Making Solar Power Mainstream

  • Chuck and Pam Wingo in the kitchen of their solar-powered home. (Photo by Tamara Keith)

Solar panel technology has been around for decades…but not many people have panels on their roofs. Solar energy is the ultimate clean power source, but it’s also expensive and that’s kept most people away. But regulators in one state are hoping to change that. The state’s Public Utilities Commission recently approved a 3-billion dollar fund to give homeowners and businesses hefty rebates if they install solar panels. It’s the first program of its kind and size in the nation. The Great Lakes Radio Consortium’s Tamara Keith reports:

Transcript

Solar panel technology has been around for decades…but not many
people have panels on their roofs. Solar energy is the ultimate clean
power source, but it’s also expensive and that’s kept most people away.
But regulators in one state are hoping to change that. The state’s Public
Utilities Commission recently approved a 3-billion dollar fund to give
homeowners and businesses hefty rebates if they install solar panels. It’s
the first program of its kind and size in the nation. The Great Lakes
Radio Consortium’s Tamara Keith reports:


A little over a year ago, Chuck Wingo and his wife Pam moved into a
new house in an innovative housing development. Their house, like all
the others in the neighborhood, is equipped with bank solar panels, built
right into the roof like shingles.


“These are the 2 meters that are on the house. It’s simple. One uses for
our usage, what we use, and the other one is from the solar panels, what we
produce.”


Chuck says sometimes he walks to the side of his California house and
just watches the solar meter spin.


“We check it all the time, what’s even better is checking the bills. The
bills are great, we paid 16-dollars for our usage in August, the hottest
month in Sacramento. So, it’s kind of cool.”


The Wingo’s weren’t big environmentalists before moving into this
house, but Pam says when she heard about this development, something
clicked.


“The idea just sounded, if you’re going to move, do it right at least. Do
something pro-active about where you’re going to be living and spending
your money. It’s really good for everybody, for the country. We all
should be living like this so we’re not wasting out energy.”


And many more Californians will be living that way, if the California
Solar Initiative lives up to its promise. State energy regulators approved
the initiative, which will add a small fee to utility bills in order to create a
3-billion dollar fund. That fund is designed to make solar panels more
affordable.


It starts by offering rebates to consumers who buy them. Bernadette Del
Chiaro – a clean energy advocate with Environment California – says
once those panels get cheaper, the marketplace goes to work…


“The problem with solar power today is its cost. Most of us can’t afford
an extra 20-thousand dollars to equip our home with solar panels, and
what we’re doing in California is saying, we’re going to get the cost of
solar power down. By growing the market 30 fold in the next 10 years,
we’re going to be able to cut the cost of solar panels in half.”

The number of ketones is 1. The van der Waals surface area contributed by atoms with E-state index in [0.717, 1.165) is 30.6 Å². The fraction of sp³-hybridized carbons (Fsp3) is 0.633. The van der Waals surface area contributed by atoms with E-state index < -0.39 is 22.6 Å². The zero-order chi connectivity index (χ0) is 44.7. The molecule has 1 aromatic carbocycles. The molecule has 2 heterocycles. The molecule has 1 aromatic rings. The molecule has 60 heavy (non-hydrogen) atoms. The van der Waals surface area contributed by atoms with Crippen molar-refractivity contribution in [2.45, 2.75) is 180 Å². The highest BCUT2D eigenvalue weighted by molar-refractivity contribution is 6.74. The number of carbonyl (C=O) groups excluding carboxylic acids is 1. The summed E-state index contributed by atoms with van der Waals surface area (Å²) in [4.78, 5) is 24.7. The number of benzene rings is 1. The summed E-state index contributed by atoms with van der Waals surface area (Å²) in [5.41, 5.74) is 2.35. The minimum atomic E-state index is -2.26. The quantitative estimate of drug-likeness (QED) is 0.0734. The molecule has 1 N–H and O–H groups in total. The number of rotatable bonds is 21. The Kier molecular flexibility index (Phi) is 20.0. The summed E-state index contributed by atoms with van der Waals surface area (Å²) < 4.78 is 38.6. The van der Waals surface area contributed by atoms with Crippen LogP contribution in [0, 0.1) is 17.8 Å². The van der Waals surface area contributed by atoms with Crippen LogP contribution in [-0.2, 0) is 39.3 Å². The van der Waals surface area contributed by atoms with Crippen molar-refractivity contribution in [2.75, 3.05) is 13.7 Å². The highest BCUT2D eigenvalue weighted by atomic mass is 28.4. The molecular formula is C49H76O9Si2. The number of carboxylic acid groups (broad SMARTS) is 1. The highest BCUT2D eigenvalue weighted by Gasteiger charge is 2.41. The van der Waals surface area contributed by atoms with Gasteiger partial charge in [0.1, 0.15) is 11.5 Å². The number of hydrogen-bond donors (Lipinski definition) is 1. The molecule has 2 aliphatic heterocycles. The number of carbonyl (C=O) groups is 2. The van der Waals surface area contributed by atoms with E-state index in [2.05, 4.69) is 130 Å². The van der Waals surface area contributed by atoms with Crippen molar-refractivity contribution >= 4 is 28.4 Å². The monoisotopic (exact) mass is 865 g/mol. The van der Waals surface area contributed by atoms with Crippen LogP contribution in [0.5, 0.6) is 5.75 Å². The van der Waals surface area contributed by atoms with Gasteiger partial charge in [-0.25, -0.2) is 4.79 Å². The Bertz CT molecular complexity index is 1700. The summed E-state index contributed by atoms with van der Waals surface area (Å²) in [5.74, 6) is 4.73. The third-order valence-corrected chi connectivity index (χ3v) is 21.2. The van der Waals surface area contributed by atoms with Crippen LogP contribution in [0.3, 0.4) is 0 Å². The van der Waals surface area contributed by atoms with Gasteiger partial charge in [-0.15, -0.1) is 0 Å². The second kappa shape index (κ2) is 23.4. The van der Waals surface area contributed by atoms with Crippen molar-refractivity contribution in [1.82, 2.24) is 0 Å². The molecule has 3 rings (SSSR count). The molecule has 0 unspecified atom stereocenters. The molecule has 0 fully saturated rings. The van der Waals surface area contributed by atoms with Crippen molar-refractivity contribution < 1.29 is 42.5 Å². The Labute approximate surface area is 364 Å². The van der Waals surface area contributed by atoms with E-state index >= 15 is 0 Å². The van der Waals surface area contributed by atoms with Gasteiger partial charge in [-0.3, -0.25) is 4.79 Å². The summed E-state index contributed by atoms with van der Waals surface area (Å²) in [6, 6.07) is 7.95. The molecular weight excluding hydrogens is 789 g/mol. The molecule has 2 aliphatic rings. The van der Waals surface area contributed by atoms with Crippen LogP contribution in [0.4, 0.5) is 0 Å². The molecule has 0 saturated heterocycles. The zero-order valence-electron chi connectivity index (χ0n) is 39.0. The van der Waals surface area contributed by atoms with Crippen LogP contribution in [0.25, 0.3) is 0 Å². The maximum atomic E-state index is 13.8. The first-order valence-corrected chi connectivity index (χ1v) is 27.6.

Last year, Governor Arnold Schwarzenegger tried to get the California
legislature to approve something similar. That plan got bogged down in
state politics … so he took it to the Public Utilities Commission. While
the commission can raise the money, there are some parts of this
revamped solar program that have to be legislated.


Democratic State Senator Kevin Murray has worked with the Republican
Governor on solar power issues. He says he plans to introduce a new bill
that would require solar panels be included as an option on all new
homes built in the state.


“Rather than some specialized left-wing alternative kind of thing, we want it to
be in the mainstream, so that when you go in to buy a new home, you
pick your tile and you pick your carpet and you pick your solar system.
So, that would have to be done legislatively and the other thing that would
have to be done legislatively is raise the net metering cap so that if you’re
selling energy back to the grid, you can get compensated for it.”


The new program would also target businesses, even farms. Public
Utilities Commissioner Dian Grueneich says she hopes this doesn’t stop
with California.


“I’m very, very excited. This is the largest program in the country
and I’m hoping that other states will look at this program as well, so that
it’s not just something in California but helping other states.”


And if the solar power initiative is a success in California, backers say
it’s good news for consumers all over the country. Much like the hybrid
car, made cool by Hollywood celebrities… California leaders hope they
can make solar trendy and more affordable for everyone.


For the GLRC, I’m Tamara Keith.

Related Links

Politician Retaliates Against Amtrak Supporters

  • A Member of Congress retaliated against his colleagues when they supported Amtrak. (Photo by Michael Sloneker)

A Republican leader in the House of Representatives is retaliating against members of Congress who support Amtrak. The Great Lakes Radio Consortium’s Charlie Schlenker reports:


(According to a news report, the Member of Congress who took